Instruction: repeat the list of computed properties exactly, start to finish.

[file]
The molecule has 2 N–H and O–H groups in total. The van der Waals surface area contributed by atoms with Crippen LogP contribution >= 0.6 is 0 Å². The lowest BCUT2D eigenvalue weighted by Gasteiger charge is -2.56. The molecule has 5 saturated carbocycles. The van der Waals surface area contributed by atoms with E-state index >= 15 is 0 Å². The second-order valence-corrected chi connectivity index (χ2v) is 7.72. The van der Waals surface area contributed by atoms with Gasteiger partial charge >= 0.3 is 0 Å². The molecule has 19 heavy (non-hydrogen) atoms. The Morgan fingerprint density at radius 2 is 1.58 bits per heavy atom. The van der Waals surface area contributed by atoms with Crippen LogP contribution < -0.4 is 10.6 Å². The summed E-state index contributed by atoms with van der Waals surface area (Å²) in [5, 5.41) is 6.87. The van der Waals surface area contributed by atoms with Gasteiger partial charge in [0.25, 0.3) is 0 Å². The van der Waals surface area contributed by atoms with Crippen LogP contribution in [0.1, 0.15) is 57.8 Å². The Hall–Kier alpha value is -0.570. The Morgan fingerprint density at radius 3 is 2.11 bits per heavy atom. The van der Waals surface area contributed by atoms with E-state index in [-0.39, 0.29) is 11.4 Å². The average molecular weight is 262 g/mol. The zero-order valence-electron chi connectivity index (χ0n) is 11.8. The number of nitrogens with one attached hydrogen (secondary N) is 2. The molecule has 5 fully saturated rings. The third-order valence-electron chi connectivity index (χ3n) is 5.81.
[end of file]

The molecule has 2 N–H and O–H groups in total. The van der Waals surface area contributed by atoms with Crippen LogP contribution >= 0.6 is 0 Å². The lowest BCUT2D eigenvalue weighted by Gasteiger charge is -2.56. The molecule has 5 saturated carbocycles. The van der Waals surface area contributed by atoms with E-state index >= 15 is 0 Å². The second-order valence-corrected chi connectivity index (χ2v) is 7.72. The van der Waals surface area contributed by atoms with Gasteiger partial charge >= 0.3 is 0 Å². The molecule has 19 heavy (non-hydrogen) atoms. The Morgan fingerprint density at radius 2 is 1.58 bits per heavy atom. The van der Waals surface area contributed by atoms with Crippen LogP contribution < -0.4 is 10.6 Å². The summed E-state index contributed by atoms with van der Waals surface area (Å²) in [5, 5.41) is 6.87. The van der Waals surface area contributed by atoms with Gasteiger partial charge in [0.25, 0.3) is 0 Å². The van der Waals surface area contributed by atoms with Crippen LogP contribution in [0.1, 0.15) is 57.8 Å². The Hall–Kier alpha value is -0.570. The Morgan fingerprint density at radius 3 is 2.11 bits per heavy atom. The van der Waals surface area contributed by atoms with E-state index in [-0.39, 0.29) is 11.4 Å². The average molecular weight is 262 g/mol. The zero-order valence-electron chi connectivity index (χ0n) is 11.8. The number of nitrogens with one attached hydrogen (secondary N) is 2. The molecule has 5 fully saturated rings. The third-order valence-electron chi connectivity index (χ3n) is 5.81.